> level. Meaning is not predicted -- only brain state. If the
> predicting being does not understand the meaning of its prediction
> of physical state, then it is a meaningless prediction
What /exactly/ do you want to know that a perfect physical simulation
wouldn't tell you? Obviously the simulation includes a complete
record of the person's behaviour for the period simulated. Usually
when people talk about 'meaning' in this context they're reffering to
some sort of compressed description that they find convenient for
recall and inference. I would guess that the 'meaning' you want is a
high-level (i.e. highly lossly, but extremely efficient) description
of the person's brain state defined in terms of other high level
concepts you already know and understand, so that you can easily infer
what that person's past, future or otherwise subjunctive behaviour
might be using your own mental toolkit. Amusingly enough the procedure
for brute-forcing the problem is quite straightforward; we simply
simulate /your/ brain after telling you every plausible combination of
words that might be a concise description of the subject's brain, and
then simulate both the subject's brain reacting to various related
situations and your brain trying to guess how they will react.
Whichever description string produced the most predictive success was
the most meaningful for you (by this definition of meaning, but I
challenge you to think up a definition I can't brute force given an
arbitrary but finite amount of computing power). Practically of course
an AGI would extract 'meaning' by performing pattern/compressibility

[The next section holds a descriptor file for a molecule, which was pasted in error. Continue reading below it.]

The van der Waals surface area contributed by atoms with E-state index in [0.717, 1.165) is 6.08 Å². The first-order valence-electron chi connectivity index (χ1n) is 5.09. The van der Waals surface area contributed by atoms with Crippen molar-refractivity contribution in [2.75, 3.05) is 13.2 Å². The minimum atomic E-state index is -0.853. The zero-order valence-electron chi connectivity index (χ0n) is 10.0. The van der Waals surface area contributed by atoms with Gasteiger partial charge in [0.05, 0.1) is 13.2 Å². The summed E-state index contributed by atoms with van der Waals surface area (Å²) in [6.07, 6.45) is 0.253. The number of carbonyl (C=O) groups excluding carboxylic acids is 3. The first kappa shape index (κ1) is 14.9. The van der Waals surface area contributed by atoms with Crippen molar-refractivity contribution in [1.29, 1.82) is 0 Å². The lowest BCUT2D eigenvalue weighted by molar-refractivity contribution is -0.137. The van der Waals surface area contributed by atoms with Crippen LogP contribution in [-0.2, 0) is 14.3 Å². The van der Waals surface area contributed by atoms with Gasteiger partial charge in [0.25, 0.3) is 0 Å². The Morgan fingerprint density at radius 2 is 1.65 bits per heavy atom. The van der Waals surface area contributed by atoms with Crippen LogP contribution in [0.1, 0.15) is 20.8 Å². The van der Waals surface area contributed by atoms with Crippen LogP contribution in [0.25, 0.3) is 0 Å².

analysis of the physical level simulation, or more likely skip the
low-level simulation altogether and run a multi-level simulation
extending to whatever bottom level of detail is required for the
desired inferential accuracy.
> I am not a dualist. I believe that mental states do arise from the
> physical nature of the brain...
> 2) That qualia are real, and that physics as such does not capture
> the full meaning of state.
This is what you need to pin down. Most materialists do not claim that
the laws of physics include rules about qualia, they claim that qualia
exist as regularities within the structure of the universe as
determined by physics. They are higher-order consequences of physics
in the same way as raindrops, galaxies, natural selection and futures
trading. 'Meaning' isn't even that tangible; it's a human cognitive
construct that's convenient for reasoning about some things but that
has no coherent set of physical referents.
Given a complete physical description of everything you want to
predict, it is /always/ possible to produce the most accurate possible
description given enough computing power. 'Meaning' only comes into it
when we can't afford such extravagent expenditures, and have to reason
about regularities in physics rather than physics itself. AIXI doesn't
even need 'meaning' to be superintelligent, because it has infinite
computing power. Any practical AGI would have to use highly compressed
representations, but hopefully it wouldn't be as confused about the
process as humans tend to be.
>>> Physics, for example, doesn't enable to me understand what
>>> language means, nor does merely understanding the grammar and
>>> syntax and symbolism of a language allow me to use it.
>> This is a limit of your inferential capability, not any flaw in the
>> materialist position.
> Possibly true. Care to point out the specific error? Or do you just
> mean that another person *could* use physics to understand etc etc.
'Your' was a bad (ambigious) choice of word; 'human' would be better